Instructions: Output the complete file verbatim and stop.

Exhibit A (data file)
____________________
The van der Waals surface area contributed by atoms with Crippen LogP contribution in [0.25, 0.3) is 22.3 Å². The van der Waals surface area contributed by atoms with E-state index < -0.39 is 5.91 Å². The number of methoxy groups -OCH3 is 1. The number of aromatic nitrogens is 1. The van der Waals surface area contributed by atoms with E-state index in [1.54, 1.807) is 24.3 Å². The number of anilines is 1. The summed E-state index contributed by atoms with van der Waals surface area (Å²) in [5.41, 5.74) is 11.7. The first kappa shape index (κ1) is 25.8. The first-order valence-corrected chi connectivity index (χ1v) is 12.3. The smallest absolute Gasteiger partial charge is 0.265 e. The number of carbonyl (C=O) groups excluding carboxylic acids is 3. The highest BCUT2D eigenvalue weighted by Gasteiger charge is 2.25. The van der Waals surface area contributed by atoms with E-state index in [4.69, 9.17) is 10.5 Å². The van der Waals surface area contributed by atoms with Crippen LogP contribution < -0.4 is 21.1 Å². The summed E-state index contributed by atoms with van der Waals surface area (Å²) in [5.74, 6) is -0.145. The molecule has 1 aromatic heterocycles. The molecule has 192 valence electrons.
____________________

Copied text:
The van der Waals surface area contributed by atoms with Crippen LogP contribution in [0.25, 0.3) is 22.3 Å². The van der Waals surface area contributed by atoms with E-state index < -0.39 is 5.91 Å². The number of methoxy groups -OCH3 is 1. The number of aromatic nitrogens is 1. The van der Waals surface area contributed by atoms with E-state index in [1.54, 1.807) is 24.3 Å². The number of anilines is 1. The summed E-state index contributed by atoms with van der Waals surface area (Å²) in [5.41, 5.74) is 11.7. The first kappa shape index (κ1) is 25.8. The first-order valence-corrected chi connectivity index (χ1v) is 12.3. The smallest absolute Gasteiger partial charge is 0.265 e. The number of carbonyl (C=O) groups excluding carboxylic acids is 3. The highest BCUT2D eigenvalue weighted by Gasteiger charge is 2.25. The van der Waals surface area contributed by atoms with E-state index in [4.69, 9.17) is 10.5 Å². The van der Waals surface area contributed by atoms with Crippen LogP contribution < -0.4 is 21.1 Å². The summed E-state index contributed by atoms with van der Waals surface area (Å²) in [5.74, 6) is -0.145. The molecule has 1 aromatic heterocycles. The molecule has 192 valence electrons.